i-eab5ab57e6939624f93faaecbfd98135-helicopter-Italian-army-RF.jpgThe other day I suddenly understood the etymology of the word “helicopter”. Many would probably try to take the word apart as heli-copter, which makes no sense. I mean, what does it mean to copt helis? “I am a copter and I sure love coptin’ them old helis.”

What you need to do is look at words like Pteranodon (meaning “tooth on wing”), Diptera (meaning “two-wings”) and “helix”. Helico-pter! Helix-wing! Suddenly there’s a new nerdy option for the hyphenation of that word.

I once read a newspaper article about record producer Phil Spector, where he was poetically described as “helicopter paranoid”. This expression has stayed with me as an unsolved mystery. What can the journalist have meant? That Phil was afraid of visitations by the genus Helicoptera? That he was so paranoid that his head was spinning faster than the rotor of a chopper? I wonder if it’s possible to be omnibus schizoid or tricycle neurotic.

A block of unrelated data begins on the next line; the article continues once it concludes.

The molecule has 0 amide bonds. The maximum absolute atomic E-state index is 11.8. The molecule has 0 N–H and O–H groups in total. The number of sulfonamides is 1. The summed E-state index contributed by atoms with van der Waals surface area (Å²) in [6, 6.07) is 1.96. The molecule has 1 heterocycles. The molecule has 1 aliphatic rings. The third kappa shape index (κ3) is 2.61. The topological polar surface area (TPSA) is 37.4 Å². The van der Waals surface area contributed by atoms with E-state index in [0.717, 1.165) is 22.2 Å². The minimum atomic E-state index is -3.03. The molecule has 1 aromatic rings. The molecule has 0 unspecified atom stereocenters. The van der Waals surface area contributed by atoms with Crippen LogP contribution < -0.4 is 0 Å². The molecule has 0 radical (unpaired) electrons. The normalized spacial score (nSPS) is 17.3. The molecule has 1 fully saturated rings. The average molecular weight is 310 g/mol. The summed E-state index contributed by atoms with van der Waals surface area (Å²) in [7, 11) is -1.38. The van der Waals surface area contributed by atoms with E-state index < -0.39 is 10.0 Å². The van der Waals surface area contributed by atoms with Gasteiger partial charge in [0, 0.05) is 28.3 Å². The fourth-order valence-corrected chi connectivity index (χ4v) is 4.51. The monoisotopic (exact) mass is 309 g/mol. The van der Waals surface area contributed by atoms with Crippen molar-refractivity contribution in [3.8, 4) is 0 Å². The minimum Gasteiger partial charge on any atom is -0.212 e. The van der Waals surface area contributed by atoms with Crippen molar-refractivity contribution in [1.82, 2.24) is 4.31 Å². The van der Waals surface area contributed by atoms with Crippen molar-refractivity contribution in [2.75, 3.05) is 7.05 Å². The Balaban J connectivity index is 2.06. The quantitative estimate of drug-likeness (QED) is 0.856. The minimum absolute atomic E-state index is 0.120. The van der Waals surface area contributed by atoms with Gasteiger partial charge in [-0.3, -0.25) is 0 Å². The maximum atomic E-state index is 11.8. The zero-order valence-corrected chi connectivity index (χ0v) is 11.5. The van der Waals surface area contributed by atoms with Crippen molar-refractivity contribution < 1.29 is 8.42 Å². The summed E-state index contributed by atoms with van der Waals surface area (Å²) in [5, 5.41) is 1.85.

I once saw Apocalypse Now re-made as a sword-and-sorcery fantasy stage play. The helicopters had been replaced by winged lizards. Now I wonder if they were pterodactyls and if the writer was on to the etymology of the word “helicopter”.

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4 thoughts on “Helico-ptera

  1. M-W online indicates you are correct:
    “Etymology: French hélicoptère, from Greek heliko- + pteron wing”

    I didn’t know that.


  2. Maybe it means that Spector’s paranoia flits about, touching down heavily on one imagined threat, but then abandoning it later for something else, and so on.


  3. Or maybe it comes swooping onto unsuspecting Vietnamese villagers, blaring Wagner through loudspeakers and loving the smell of napalm in the morning?


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